Young Children May Have Higher Coronavirus Levels, Raising Concerns About Schools Reopening
A group of children eat ice cream in Washington Square Park during the coronavirus pandemic on May 25, 2020 in New York City. Gotham / Getty Images
The study, published in JAMA Pediatrics Thursday, does not prove that children are passing on the virus, but does suggest that they could be “important drivers” of community spread. And this raises concerns about what will happen when and if children return to school, the researchers said.
“The school situation is so complicated — there are many nuances beyond just the scientific one,” study leader and Ann and Robert H. Lurie Children’s Hospital of Chicago pediatric infectious diseases expert Dr. Taylor Heald-Sargent told The New York Times. “But one takeaway from this is that we can’t assume that just because kids aren’t getting sick, or very sick, that they don’t have the virus.”
The assumption that young children are not a driving force behind disease outbreaks is one of the arguments for reopening schools in the fall.
In recommending in-person schooling, the Centers for Disease Control and Prevention (CDC) said that current data suggests low rates of transmission between school age children or from students to teachers. The study authors acknowledged this, but also said the evidence was limited.
“Early reports did not find strong evidence of children as major contributors to SARS-CoV-2 spread, but school closures early in pandemic responses thwarted larger-scale investigations of schools as a source of community transmission,” they wrote. “As public health systems look to reopen schools and day cares, understanding transmission potential in children will be important to guide public health measures.”
The research was inspired when Dr. Heald-Sargent noticed that children’s coronavirus tests were showing up positive after fewer cycles, The New York Times explained. Each cycle picks up more virus, so a low “cycle threshold,” or C.T., means more virus in the sample.
“It wasn’t even something we had set out to look for,” she told The New York Times.
So the researchers looked at 145 nasal tests from patients in the Chicago area with mild to moderate symptoms who were tested within one week of falling ill, AFP explained. The tests, conducted between March 23 and April 27, came from three different age brackets. Forty-six were from children under 5, 51 from children aged five to 17 and 48 from adults aged 18 to 65.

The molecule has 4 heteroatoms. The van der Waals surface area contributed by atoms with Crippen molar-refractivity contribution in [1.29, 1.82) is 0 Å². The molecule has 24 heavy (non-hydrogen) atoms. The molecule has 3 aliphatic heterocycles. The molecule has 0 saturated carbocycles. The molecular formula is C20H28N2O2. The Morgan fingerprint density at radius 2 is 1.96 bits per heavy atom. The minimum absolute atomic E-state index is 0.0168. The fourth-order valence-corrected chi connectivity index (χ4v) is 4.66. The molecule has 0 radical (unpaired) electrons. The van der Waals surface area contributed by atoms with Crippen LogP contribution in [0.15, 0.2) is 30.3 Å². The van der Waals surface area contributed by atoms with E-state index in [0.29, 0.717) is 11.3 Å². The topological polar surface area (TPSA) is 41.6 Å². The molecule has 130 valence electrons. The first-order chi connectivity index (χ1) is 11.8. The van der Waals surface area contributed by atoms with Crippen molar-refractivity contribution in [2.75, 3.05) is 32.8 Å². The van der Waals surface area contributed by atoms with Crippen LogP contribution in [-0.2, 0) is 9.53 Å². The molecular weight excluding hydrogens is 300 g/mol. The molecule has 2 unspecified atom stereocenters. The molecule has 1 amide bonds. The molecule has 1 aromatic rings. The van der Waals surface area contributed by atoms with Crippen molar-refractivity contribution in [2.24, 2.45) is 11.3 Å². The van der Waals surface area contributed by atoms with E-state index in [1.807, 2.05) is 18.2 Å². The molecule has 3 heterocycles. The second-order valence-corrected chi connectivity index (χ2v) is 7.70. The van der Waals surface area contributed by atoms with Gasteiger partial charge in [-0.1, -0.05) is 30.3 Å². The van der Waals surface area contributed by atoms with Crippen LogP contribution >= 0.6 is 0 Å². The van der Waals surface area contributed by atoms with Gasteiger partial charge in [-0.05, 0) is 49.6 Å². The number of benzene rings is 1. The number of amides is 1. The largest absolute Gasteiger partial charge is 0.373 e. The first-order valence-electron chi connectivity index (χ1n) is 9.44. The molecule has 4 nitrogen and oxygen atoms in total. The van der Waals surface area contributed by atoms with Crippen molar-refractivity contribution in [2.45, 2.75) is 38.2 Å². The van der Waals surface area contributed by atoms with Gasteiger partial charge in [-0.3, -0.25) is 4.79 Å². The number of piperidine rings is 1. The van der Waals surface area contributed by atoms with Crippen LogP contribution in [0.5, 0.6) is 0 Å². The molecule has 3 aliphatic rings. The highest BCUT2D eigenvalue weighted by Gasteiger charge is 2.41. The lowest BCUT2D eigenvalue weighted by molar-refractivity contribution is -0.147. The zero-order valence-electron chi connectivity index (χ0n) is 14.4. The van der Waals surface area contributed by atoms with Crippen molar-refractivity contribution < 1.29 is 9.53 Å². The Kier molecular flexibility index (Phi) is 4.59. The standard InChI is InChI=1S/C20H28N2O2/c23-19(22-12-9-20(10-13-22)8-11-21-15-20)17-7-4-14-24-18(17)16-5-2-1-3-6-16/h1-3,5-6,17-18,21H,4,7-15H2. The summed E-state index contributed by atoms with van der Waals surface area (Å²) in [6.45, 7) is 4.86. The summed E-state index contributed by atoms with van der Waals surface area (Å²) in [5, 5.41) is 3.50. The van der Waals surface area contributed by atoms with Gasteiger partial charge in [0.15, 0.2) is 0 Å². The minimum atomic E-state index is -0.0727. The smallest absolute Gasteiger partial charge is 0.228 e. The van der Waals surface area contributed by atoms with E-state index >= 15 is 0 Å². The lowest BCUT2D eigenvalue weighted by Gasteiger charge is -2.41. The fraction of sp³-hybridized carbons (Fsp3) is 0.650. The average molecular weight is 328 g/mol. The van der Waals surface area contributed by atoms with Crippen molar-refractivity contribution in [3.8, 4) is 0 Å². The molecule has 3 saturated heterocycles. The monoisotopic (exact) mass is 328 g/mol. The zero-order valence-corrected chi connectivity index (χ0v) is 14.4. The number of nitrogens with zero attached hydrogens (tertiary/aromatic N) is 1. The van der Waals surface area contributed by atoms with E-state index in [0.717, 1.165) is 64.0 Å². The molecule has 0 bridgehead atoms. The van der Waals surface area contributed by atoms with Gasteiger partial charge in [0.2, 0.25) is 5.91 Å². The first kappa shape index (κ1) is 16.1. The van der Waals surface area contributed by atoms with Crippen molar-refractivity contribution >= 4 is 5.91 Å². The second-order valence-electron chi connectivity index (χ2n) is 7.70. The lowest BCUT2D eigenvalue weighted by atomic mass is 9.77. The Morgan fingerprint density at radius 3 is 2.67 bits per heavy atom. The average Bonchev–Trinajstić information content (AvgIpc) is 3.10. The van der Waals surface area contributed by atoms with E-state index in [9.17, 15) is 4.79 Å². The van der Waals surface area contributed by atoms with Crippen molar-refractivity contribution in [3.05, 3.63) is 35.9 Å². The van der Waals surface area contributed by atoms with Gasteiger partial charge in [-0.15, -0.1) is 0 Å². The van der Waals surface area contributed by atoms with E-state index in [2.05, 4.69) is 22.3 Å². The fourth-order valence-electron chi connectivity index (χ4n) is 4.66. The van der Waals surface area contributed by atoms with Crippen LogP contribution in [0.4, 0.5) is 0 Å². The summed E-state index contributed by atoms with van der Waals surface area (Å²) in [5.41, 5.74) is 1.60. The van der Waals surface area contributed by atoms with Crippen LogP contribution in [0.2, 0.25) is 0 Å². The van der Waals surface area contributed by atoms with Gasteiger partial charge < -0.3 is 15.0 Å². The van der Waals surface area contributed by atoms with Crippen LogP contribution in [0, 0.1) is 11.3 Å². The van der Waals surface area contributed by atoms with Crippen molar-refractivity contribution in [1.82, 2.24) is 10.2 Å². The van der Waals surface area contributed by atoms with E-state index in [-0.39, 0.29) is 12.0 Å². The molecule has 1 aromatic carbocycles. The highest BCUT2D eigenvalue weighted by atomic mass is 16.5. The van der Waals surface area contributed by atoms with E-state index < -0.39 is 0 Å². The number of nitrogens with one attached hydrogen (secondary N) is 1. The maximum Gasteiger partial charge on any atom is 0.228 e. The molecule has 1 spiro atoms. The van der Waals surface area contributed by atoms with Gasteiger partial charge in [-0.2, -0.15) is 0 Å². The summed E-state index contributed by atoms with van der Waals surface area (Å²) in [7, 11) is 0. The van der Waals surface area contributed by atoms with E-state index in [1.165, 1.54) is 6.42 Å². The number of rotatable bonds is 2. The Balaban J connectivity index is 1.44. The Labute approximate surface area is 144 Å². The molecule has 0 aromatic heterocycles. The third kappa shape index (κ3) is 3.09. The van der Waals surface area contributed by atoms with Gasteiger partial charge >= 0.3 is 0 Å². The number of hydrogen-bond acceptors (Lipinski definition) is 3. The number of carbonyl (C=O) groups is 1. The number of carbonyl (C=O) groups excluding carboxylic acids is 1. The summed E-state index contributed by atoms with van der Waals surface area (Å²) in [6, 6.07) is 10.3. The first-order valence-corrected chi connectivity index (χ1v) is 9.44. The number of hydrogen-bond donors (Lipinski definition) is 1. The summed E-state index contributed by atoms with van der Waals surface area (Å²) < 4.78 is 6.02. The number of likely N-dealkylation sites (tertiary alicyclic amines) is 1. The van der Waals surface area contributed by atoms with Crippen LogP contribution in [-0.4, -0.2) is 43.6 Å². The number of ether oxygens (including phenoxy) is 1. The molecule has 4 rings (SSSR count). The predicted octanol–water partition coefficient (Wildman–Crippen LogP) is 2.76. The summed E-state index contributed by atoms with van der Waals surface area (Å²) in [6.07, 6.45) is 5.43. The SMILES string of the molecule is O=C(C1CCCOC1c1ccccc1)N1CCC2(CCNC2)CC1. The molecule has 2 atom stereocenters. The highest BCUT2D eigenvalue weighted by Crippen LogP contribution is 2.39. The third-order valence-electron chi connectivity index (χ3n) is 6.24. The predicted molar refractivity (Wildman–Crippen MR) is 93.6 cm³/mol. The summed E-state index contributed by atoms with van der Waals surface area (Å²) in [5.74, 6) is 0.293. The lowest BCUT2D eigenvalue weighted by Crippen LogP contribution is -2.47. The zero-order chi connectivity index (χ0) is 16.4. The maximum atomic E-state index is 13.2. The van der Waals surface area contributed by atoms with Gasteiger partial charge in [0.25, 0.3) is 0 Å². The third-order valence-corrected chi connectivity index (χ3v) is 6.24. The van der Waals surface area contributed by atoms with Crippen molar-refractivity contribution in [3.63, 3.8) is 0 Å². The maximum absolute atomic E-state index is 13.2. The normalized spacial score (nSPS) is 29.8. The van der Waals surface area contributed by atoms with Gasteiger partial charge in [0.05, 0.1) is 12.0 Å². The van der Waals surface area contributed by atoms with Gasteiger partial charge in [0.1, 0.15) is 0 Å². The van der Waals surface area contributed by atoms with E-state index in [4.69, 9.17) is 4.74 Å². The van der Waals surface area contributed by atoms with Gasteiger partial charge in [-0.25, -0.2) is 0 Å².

Older children and adults had similar median C.T.s, but the median C.T. for younger children was significantly lower, the study found.
“The observed differences in median CT values between young children and adults approximate a 10-fold to 100-fold greater amount of SARS-CoV-2 in the upper respiratory tract of young children,” the scientists concluded.
One limitation of the study is that the tests pick up the virus’s RNA, not live virus itself. The study authors said that higher levels of virus nucleic acid in children have been shown to correlate with the ability to grow live virus from samples in the lab. However, other scientists said that the study would be more conclusive if the researchers had tested for live virus.
“I suspect that it probably will translate into meaning that there is more actual virus there as well, but we can’t say that without seeing the data,” Juliet Morrison, a virologist at the University of California, Riverside who was not involved with the study, told The New York Times.
The study’s results are backed up by other research. German scientists found that asymptomatic children still had viral loads as high or higher than adults, and a French study found children without symptoms had similar C.T. values to children who were visibly sick.
However, it is possible that young children’s higher viral load does not translate to higher transmission. A South Korean study found that children aged 10 to 19 spread coronavirus in the home at levels equal to adults, but children under nine did not, according to AFP.
Still, some external public health experts think the results of the JAMA Pediatrics study should be included in the discussion of reopening schools.
“Now that we’re rolling into the end of July and looking at trying to open up schools the next month, this really needs to be considered,” University of Manitoba virologist Jason Kindrachuk,, who was not involved with the research, told The New York times.
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